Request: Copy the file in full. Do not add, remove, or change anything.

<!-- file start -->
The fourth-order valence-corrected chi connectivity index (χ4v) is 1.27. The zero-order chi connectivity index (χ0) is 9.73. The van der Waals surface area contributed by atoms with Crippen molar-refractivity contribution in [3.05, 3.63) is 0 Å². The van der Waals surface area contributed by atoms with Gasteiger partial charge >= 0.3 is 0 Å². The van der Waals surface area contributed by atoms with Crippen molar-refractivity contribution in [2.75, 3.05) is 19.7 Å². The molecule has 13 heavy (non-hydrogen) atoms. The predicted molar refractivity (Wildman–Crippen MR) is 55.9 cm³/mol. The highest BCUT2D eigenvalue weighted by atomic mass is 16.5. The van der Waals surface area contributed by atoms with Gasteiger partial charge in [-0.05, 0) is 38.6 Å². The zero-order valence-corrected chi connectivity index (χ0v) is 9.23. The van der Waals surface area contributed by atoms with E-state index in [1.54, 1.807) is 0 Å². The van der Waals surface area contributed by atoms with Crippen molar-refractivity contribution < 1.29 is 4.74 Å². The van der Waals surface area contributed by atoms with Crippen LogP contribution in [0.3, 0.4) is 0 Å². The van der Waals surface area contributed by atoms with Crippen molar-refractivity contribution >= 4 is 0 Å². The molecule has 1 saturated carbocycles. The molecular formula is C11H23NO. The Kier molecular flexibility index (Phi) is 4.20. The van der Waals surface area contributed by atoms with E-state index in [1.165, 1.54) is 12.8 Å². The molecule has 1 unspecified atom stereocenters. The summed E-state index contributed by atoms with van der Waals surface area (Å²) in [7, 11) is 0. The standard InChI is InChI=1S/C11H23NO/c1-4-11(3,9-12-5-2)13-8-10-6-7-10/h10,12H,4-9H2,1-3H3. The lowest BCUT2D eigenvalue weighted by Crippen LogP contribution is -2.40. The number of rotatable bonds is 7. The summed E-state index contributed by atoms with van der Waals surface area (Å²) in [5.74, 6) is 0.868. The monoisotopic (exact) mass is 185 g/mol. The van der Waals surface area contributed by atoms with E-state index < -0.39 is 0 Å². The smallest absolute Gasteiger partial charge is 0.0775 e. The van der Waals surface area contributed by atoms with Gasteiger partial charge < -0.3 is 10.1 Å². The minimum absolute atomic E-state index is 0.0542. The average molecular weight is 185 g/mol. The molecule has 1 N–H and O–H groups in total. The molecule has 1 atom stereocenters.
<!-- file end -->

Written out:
The fourth-order valence-corrected chi connectivity index (χ4v) is 1.27. The zero-order chi connectivity index (χ0) is 9.73. The van der Waals surface area contributed by atoms with Crippen molar-refractivity contribution in [3.05, 3.63) is 0 Å². The van der Waals surface area contributed by atoms with Gasteiger partial charge >= 0.3 is 0 Å². The van der Waals surface area contributed by atoms with Crippen molar-refractivity contribution in [2.75, 3.05) is 19.7 Å². The molecule has 13 heavy (non-hydrogen) atoms. The predicted molar refractivity (Wildman–Crippen MR) is 55.9 cm³/mol. The highest BCUT2D eigenvalue weighted by atomic mass is 16.5. The van der Waals surface area contributed by atoms with Gasteiger partial charge in [-0.05, 0) is 38.6 Å². The zero-order valence-corrected chi connectivity index (χ0v) is 9.23. The van der Waals surface area contributed by atoms with E-state index in [1.54, 1.807) is 0 Å². The van der Waals surface area contributed by atoms with Crippen molar-refractivity contribution < 1.29 is 4.74 Å². The van der Waals surface area contributed by atoms with Crippen LogP contribution in [0.3, 0.4) is 0 Å². The van der Waals surface area contributed by atoms with Crippen molar-refractivity contribution >= 4 is 0 Å². The molecule has 1 saturated carbocycles. The molecular formula is C11H23NO. The Kier molecular flexibility index (Phi) is 4.20. The van der Waals surface area contributed by atoms with E-state index in [1.165, 1.54) is 12.8 Å². The molecule has 1 unspecified atom stereocenters. The summed E-state index contributed by atoms with van der Waals surface area (Å²) in [7, 11) is 0. The standard InChI is InChI=1S/C11H23NO/c1-4-11(3,9-12-5-2)13-8-10-6-7-10/h10,12H,4-9H2,1-3H3. The lowest BCUT2D eigenvalue weighted by Crippen LogP contribution is -2.40. The number of rotatable bonds is 7. The summed E-state index contributed by atoms with van der Waals surface area (Å²) in [5.74, 6) is 0.868. The monoisotopic (exact) mass is 185 g/mol. The van der Waals surface area contributed by atoms with E-state index < -0.39 is 0 Å². The smallest absolute Gasteiger partial charge is 0.0775 e. The van der Waals surface area contributed by atoms with Gasteiger partial charge < -0.3 is 10.1 Å². The minimum absolute atomic E-state index is 0.0542. The average molecular weight is 185 g/mol. The molecule has 1 N–H and O–H groups in total. The molecule has 1 atom stereocenters.